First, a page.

My hon. Friend may be right on that matter, but I must say what the position is and not what it might have been.My hon. Friend raised several questions, which I shall now attempt to answer. He referred to the assisted places scheme. The same obligations will apply to those schools that partake in the assisted places scheme as will apply to maintained schools. My hon. Friend also referred to the number of pupils who might be suspended from school in future should the application of corporal punishment cease. It is sometimes argued that corporal punishment is a sanction of last resort and if it cannot be used, another more dramatic sanction must be found. It is also argued that suspension from school is such a sanction and will be the natural alternative. There are weaknesses in both arguments. In the main, the cane is not a sanction of last resort. It is not reserved for the very worst offences. Mostly it is used as a quick response to an unacceptable though relatively minor offence. The alternative is not necessarily a draconian measure. It is more likely to be some other quick and simple punishment. One of the best alternatives is probably the withdrawal of rewards and privileges. In any case, suspension should not be a disciplinary sanction. It is not in itself a punishment. It is a temporary means of relieving pressure in schools and of involving parents. Pupils have to be got back in school, or in some extreme cases to a unit, at the earliest opportunity. My hon. Friend the Member for Southend, East raised a number of questions about the mechanics of canvassing parental views. I am sure that my hon. Friend, like most good parents, periodically visits his children's schools to discuss the children's academic propensities and future. On such occasions parents can and will be given the necessary form. Parents of new pupils may be given the form when they visit the school for the first time. In the case of the many parents who, sadly, choose not to visit the school, the form will be sent by post. The question of periodic renewal will not arise, as there will be one form to cover the pupil's period of attendance at the school—although parents will, of course, have the right to change their minds. My hon. Friend also referred to broken homes and different types of parental influence. The form will always be sent to the child's home address. My hon. Friend has various ways of making his pressure felt and no doubt he will see me if he wants further elaboration.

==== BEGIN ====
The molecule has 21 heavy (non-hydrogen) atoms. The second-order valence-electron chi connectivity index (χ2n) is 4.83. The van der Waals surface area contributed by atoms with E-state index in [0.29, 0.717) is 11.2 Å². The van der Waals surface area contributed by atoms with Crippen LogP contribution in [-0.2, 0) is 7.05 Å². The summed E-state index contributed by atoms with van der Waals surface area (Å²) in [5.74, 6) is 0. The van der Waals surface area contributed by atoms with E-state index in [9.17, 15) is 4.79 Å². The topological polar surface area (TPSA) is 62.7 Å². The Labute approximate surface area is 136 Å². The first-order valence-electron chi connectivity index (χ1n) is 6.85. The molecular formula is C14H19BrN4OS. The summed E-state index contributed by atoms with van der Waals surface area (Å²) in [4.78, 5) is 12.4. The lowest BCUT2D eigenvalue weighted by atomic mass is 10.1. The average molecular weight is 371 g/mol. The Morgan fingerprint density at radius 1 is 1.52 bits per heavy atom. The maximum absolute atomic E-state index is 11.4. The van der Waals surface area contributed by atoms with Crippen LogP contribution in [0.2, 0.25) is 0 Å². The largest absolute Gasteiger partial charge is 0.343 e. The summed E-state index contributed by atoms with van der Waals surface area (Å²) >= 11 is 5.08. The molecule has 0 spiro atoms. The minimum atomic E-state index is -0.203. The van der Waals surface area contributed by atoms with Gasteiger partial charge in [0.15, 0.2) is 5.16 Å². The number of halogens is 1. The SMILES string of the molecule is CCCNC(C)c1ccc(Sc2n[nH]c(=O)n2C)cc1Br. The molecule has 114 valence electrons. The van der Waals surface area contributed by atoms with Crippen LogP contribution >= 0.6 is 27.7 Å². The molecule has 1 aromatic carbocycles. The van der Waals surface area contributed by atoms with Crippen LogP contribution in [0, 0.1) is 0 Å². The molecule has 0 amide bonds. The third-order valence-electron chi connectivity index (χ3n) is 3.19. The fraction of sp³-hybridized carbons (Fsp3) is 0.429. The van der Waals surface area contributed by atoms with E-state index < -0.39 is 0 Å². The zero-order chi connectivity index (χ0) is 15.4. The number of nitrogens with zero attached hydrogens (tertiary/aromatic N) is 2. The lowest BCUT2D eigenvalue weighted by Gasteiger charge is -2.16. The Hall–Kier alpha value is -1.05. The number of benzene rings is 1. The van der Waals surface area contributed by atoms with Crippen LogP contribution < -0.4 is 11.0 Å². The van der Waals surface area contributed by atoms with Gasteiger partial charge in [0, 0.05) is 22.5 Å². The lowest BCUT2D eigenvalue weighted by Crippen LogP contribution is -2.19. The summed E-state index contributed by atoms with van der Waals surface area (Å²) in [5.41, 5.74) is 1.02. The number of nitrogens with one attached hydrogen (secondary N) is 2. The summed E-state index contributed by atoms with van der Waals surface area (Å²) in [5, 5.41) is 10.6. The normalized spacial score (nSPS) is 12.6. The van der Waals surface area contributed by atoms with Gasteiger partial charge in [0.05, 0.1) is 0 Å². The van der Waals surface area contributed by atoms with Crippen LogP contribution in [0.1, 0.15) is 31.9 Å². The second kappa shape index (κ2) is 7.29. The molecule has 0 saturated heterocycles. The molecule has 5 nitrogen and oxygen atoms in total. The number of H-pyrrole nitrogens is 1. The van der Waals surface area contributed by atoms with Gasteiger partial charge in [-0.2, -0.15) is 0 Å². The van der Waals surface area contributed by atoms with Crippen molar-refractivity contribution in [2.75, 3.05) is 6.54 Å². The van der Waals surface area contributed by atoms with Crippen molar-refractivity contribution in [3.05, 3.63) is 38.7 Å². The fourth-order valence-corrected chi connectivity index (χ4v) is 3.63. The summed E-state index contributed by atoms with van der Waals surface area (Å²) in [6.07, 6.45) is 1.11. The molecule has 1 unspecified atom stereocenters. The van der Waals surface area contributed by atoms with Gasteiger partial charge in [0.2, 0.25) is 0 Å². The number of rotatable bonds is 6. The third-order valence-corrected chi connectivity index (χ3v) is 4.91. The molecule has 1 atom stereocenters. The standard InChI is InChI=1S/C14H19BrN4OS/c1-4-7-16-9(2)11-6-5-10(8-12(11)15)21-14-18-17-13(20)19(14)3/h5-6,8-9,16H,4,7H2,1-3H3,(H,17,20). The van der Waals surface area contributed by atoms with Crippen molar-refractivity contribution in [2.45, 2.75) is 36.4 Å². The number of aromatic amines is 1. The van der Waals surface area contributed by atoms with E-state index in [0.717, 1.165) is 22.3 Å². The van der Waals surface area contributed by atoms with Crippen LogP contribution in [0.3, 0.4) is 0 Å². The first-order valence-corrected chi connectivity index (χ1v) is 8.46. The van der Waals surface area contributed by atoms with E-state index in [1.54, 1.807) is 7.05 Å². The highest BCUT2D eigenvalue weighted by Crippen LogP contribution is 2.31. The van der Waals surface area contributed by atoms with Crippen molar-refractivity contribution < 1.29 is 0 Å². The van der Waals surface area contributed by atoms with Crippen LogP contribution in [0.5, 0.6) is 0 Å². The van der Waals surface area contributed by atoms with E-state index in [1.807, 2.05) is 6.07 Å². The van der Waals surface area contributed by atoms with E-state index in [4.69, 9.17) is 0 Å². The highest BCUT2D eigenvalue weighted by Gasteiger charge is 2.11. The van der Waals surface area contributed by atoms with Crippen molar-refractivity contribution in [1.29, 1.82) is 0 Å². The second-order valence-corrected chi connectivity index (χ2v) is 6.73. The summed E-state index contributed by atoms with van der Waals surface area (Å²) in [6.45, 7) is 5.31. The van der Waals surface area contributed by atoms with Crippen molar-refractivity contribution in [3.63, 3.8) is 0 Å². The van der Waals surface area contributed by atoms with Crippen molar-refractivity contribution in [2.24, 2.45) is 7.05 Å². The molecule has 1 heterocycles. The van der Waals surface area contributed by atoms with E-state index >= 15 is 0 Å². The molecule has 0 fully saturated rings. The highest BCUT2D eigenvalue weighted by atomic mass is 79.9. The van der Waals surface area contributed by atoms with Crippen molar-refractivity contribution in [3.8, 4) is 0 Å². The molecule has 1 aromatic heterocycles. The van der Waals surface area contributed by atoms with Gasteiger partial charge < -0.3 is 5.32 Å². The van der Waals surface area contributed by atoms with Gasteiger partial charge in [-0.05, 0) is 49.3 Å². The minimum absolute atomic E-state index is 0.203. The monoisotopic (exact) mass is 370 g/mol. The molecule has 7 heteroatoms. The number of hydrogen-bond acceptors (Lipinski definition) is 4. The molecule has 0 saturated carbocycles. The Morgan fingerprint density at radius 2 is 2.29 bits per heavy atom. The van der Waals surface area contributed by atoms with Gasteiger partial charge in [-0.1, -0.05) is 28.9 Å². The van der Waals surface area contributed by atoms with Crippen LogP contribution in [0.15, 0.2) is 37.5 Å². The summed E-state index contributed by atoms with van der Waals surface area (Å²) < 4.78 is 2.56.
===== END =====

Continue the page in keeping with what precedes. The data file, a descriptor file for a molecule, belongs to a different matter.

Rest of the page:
My hon. Friend said that the form will be posted to the child's home address. Is he therefore saying that it will not necessarily be sent to the parents, although if they happen to live at that address that is well and good? It is very important that we should be clear about that.
The views to be canvassed are those of the people legally responsible for the child's welfare. I think that I have stated the position correctly, but I will look into the matter and if I feel that my answer was in any way misleading, I will write to my hon. Friend.We have had a very good-tempered debate and I am delighted to have reached this stage of the Bill's progress. I thank hon. Members on both sides who have taken part in the debates both in the House and in Committee, and I commend the Bill to the House.
Question put and agreed to.
Bill accordingly read the Third time and passed.